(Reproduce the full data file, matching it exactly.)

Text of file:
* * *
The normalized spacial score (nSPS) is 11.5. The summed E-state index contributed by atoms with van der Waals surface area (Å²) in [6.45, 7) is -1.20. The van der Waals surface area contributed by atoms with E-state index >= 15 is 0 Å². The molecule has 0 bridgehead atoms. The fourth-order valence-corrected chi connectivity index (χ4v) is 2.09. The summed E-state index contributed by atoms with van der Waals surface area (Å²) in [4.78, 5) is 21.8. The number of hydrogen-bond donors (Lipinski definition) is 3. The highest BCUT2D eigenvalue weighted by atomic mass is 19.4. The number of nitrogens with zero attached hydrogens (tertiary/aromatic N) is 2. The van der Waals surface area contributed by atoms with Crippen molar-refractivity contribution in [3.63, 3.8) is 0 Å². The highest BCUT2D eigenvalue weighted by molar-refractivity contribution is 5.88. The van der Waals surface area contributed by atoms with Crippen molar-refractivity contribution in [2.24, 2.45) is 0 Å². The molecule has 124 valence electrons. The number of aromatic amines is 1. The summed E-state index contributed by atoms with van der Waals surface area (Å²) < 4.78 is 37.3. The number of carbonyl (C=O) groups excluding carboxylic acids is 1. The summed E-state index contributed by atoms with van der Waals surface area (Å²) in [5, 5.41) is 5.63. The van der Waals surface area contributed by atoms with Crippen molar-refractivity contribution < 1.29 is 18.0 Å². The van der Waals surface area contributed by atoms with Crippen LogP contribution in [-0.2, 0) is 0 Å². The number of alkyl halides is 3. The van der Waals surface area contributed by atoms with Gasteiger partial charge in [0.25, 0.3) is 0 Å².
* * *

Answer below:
The normalized spacial score (nSPS) is 11.5. The summed E-state index contributed by atoms with van der Waals surface area (Å²) in [6.45, 7) is -1.20. The van der Waals surface area contributed by atoms with E-state index >= 15 is 0 Å². The molecule has 0 bridgehead atoms. The fourth-order valence-corrected chi connectivity index (χ4v) is 2.09. The summed E-state index contributed by atoms with van der Waals surface area (Å²) in [4.78, 5) is 21.8. The number of hydrogen-bond donors (Lipinski definition) is 3. The highest BCUT2D eigenvalue weighted by atomic mass is 19.4. The number of nitrogens with zero attached hydrogens (tertiary/aromatic N) is 2. The van der Waals surface area contributed by atoms with Crippen molar-refractivity contribution in [3.63, 3.8) is 0 Å². The highest BCUT2D eigenvalue weighted by molar-refractivity contribution is 5.88. The van der Waals surface area contributed by atoms with Crippen molar-refractivity contribution in [2.24, 2.45) is 0 Å². The molecule has 124 valence electrons. The number of aromatic amines is 1. The summed E-state index contributed by atoms with van der Waals surface area (Å²) < 4.78 is 37.3. The number of carbonyl (C=O) groups excluding carboxylic acids is 1. The summed E-state index contributed by atoms with van der Waals surface area (Å²) in [5, 5.41) is 5.63. The van der Waals surface area contributed by atoms with Crippen molar-refractivity contribution < 1.29 is 18.0 Å². The van der Waals surface area contributed by atoms with Crippen LogP contribution in [-0.2, 0) is 0 Å². The number of alkyl halides is 3. The van der Waals surface area contributed by atoms with Gasteiger partial charge in [0.25, 0.3) is 0 Å².